Even if a person's name has never been in the official records, he or she can still apply for a family pension. On October 26, 2022, the Department of Pension and Pensioners' Welfare (DoPPW) released an office memorandum that explained how a person can apply for a family pension even if his or her name is not on Form 4 or in the official records of a Central Government Employee.
Form 4 is what?
Every person who works for the central government has to fill out Form 4, which has information about their family and send it to the head office. It has information about the following people in the family:
A government worker must give information about these family members, even if they don't qualify for the family pension. The employee also needs to let the head office know about changes in his family, such as when one of his or her children gets married.
The head office checks to see if the employee filled out the form correctly and in line with the rules. The office memo said that he or she also acknowledges getting Form 4, writes down the date of receipt, and makes a note of it in the employee's service book.
"The head of the office must also confirm receipt of all other messages from the government worker in this case and write down the date they were received. When a government worker tells the Head of Office that his or her family size has changed, that change is added to Form 4 with the Head of Office's signature. In the "remarks" section of Form 4, any information about a family member's disability or change in marital status is written in the DoPPW that was talked about in the office memo.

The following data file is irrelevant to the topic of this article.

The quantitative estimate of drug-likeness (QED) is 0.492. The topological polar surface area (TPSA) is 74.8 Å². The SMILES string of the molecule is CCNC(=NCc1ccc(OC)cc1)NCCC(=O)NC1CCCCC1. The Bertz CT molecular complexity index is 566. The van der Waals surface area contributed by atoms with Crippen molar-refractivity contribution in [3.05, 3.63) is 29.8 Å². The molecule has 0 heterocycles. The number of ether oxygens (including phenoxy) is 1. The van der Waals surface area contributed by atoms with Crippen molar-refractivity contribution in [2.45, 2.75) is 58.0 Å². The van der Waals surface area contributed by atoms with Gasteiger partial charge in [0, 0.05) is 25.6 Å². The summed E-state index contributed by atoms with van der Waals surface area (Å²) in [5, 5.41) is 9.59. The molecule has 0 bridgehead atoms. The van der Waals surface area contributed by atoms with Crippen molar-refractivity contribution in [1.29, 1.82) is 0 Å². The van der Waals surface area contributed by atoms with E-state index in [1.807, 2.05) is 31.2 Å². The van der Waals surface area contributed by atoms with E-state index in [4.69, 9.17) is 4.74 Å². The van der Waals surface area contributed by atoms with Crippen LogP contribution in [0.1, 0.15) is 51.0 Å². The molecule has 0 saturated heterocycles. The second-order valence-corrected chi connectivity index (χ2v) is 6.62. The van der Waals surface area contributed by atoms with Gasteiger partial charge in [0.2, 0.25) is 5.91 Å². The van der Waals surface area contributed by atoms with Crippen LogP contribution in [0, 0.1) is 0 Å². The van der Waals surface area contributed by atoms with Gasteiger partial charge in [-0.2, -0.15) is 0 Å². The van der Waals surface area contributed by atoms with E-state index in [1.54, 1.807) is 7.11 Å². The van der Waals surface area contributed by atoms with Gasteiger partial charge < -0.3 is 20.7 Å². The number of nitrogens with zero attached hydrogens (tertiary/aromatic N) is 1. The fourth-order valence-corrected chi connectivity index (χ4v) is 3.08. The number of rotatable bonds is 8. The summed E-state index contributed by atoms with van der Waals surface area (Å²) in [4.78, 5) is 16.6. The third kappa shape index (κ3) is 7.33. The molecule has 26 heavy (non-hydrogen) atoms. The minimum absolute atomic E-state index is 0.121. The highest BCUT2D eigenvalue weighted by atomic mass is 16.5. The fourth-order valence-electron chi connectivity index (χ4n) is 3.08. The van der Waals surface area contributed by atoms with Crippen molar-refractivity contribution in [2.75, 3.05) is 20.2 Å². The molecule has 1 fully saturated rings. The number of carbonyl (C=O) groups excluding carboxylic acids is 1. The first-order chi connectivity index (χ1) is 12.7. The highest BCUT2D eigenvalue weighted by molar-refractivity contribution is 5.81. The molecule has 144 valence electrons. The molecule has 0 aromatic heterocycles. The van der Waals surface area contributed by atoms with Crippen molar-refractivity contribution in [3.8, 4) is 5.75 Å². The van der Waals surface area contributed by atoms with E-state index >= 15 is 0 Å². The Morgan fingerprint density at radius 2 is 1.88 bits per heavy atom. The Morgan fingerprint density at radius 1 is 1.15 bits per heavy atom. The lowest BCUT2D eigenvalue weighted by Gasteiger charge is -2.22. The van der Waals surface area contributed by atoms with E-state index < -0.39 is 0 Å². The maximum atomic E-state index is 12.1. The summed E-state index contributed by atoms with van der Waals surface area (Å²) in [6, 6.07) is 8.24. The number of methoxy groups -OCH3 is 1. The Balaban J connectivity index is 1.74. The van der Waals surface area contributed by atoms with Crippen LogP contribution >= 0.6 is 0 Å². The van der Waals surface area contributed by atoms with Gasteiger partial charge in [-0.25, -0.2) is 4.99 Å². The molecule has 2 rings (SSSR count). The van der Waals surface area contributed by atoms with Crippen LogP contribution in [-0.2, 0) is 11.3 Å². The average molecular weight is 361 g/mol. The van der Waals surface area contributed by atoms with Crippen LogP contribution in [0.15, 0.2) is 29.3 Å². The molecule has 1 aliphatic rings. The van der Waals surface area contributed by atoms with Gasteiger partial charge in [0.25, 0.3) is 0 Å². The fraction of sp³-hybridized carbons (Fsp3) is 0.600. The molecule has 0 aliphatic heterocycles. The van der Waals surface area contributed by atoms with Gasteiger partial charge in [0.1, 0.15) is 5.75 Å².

What happens when someone applies for a family pension but their name wasn't in the official records before?
If a family member isn't listed on Form 4 but still wants a family pension after the government worker's death, he or she can make a claim for a family pension. DoPPW said in an official memorandum, "The claim of a family member shall not be rejected on the ground that details of such a family member are not available in Form 4 or official records if the head of the office is otherwise satisfied that the family member is eligible for family pension."
"All ministries/departments are requested to bring the above provisions about giving a family pension to a family member whose name is not in Form 4 or official records to the attention of the personnel who deal with pensionary benefits in the ministry/department and attached/subordinate offices thereunder so that they are strictly followed," the DoPPW said.
Central government pension rules: Adding a family member after retirement
Before retiring, the government worker needs to send in a new Form 4 with the pension papers with the most up-to-date information about the family. If a former government worker gets married, remarries, or has a child after he or she retires, he or she needs to let the head office know. It can be said on Form 5, which can be sent with a marriage or birth certificate.
"If something happens to a government worker's family after he retires that makes a member of the family eligible for a family pension, such as the birth of a child, the disability of a child or sibling, the divorce of a daughter, or the death of the husband of a daughter, the retired government worker or, if the government worker has already died, his or her spouse or any other member of the family receiving a family pension may give an account of the change." It also said, "The Head of Office shall return a copy of the notice acknowledging receipt of the notice."